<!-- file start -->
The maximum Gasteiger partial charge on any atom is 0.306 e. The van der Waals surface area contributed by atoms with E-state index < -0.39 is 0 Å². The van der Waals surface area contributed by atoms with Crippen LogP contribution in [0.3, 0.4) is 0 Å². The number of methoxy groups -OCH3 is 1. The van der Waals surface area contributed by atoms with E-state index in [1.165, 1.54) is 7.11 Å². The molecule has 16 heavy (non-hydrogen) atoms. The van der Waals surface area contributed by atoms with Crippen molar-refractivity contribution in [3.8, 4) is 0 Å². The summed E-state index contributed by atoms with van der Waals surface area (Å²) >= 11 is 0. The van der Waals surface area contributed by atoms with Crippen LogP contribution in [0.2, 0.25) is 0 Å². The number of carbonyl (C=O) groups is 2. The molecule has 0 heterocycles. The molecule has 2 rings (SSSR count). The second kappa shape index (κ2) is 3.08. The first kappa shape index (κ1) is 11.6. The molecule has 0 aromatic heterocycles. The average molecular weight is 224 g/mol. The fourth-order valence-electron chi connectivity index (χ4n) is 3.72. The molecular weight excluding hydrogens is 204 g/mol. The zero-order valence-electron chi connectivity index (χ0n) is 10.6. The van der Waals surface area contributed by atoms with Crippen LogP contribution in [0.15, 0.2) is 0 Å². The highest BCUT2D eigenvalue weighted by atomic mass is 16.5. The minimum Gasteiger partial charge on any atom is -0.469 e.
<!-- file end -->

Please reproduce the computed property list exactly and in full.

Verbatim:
The maximum Gasteiger partial charge on any atom is 0.306 e. The van der Waals surface area contributed by atoms with E-state index < -0.39 is 0 Å². The van der Waals surface area contributed by atoms with Crippen LogP contribution in [0.3, 0.4) is 0 Å². The number of methoxy groups -OCH3 is 1. The van der Waals surface area contributed by atoms with E-state index in [1.165, 1.54) is 7.11 Å². The molecule has 16 heavy (non-hydrogen) atoms. The van der Waals surface area contributed by atoms with Crippen molar-refractivity contribution in [3.8, 4) is 0 Å². The summed E-state index contributed by atoms with van der Waals surface area (Å²) >= 11 is 0. The van der Waals surface area contributed by atoms with Crippen LogP contribution in [0.2, 0.25) is 0 Å². The number of carbonyl (C=O) groups is 2. The molecule has 0 heterocycles. The molecule has 2 rings (SSSR count). The second kappa shape index (κ2) is 3.08. The first kappa shape index (κ1) is 11.6. The molecule has 0 aromatic heterocycles. The average molecular weight is 224 g/mol. The fourth-order valence-electron chi connectivity index (χ4n) is 3.72. The molecular weight excluding hydrogens is 204 g/mol. The zero-order valence-electron chi connectivity index (χ0n) is 10.6. The van der Waals surface area contributed by atoms with Crippen LogP contribution in [0.15, 0.2) is 0 Å². The highest BCUT2D eigenvalue weighted by atomic mass is 16.5. The minimum Gasteiger partial charge on any atom is -0.469 e.